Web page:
“Idiots”, “imbeciles”, the “feeble-minded”, anyone with a “loathsome disease”: all were refused entry into Australia under early migration acts. Today, the language has changed, but the thrust of migration health regulations has not.
The government has strict health regulations for migrants for three main reasons: to protect public health, preserve access to scarce resources such as organ transplants, and control government spending on community and health services.
While few disagree with the first two, the focus on cost to the community is problematic. This has been used to prevent people with disabilities from becoming permanent residents, even Australian-born children such as Kayaan Katyal, Shaffan Butt or Kayban Jamshaad.
The Racial Discrimination Act of 1975 outlawed raced-based discrimination in migration. By contrast, the Migration Act of 1958 is exempt from the provisions of the Disability Discrimination Act, passed in 1992.
Australia has also excluded itself from compliance with some aspects of the UN Convention on the Rights of Persons with Disability to allow it to maintain its discriminatory migration practices.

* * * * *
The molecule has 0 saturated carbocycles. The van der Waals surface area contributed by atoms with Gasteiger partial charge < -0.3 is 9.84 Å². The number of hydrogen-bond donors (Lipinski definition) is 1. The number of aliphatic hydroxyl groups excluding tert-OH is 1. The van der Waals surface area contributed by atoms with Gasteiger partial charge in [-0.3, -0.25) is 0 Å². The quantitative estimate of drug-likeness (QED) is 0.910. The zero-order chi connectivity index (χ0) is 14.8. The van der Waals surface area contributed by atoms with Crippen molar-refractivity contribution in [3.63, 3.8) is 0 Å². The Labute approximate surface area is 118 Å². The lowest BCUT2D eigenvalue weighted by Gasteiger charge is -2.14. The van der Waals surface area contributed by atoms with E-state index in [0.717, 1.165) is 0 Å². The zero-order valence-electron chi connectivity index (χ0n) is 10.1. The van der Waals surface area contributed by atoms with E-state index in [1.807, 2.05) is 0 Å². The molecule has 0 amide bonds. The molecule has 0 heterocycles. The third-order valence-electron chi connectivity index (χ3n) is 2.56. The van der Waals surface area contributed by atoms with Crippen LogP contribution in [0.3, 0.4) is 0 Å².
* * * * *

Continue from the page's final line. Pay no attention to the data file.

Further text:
How do the current health regulations work?
Migration health policy requires visa applicants to be assessed to ensure their future costs to community services will not exceed the so-called “significant” threshold of A$49,000, measured over a specified period depending on the type of visa and health issue.
Some visas in the family and employer-sponsored area allow an applicant to argue for the health requirement to be waived because of personal circumstances and their ability to contribute to society.
Other visas have no waiver, such as investment visas. An investor worth millions who has a child with a disability has no capacity to argue for a waiver; nor does an elite sportsperson, scientist, or academic offered permanent employment. The benefits an applicant brings have no bearing if there is no waiver.
If a visa applicant is eligible for a waiver, it can still take years for a visa to be granted, usually at considerable personal and financial cost.
Shaffan Butt was born in Australia in 2014 with a disabling condition that makes the prospect of a flight life-threatening. His family applied for a permanent visa in early 2016, but could not apply for a waiver, despite Shaffan’s perilous circumstances.
They were refused by the Administrative Appeal Tribunal in 2019 since Shaffan’s health care costs exceeded the “significant” threshold. The family is still seeking a response to their appeal from the immigration minister. In limbo for more than five years, their anguish has been enormous.
How many people are affected?
According to statistics provided to me by a home affairs spokesperson, over 99% of the nearly 900,000 applicants who undertook a visa health examination in 2019–20 met the requirement. Only 1,300 people did not, about half of whom had no access to a waiver and were refused outright.
Of the 639 who were eligible for a waiver, 91% were granted visas, but only after years in limbo. Just 84 waivers were ultimately refused.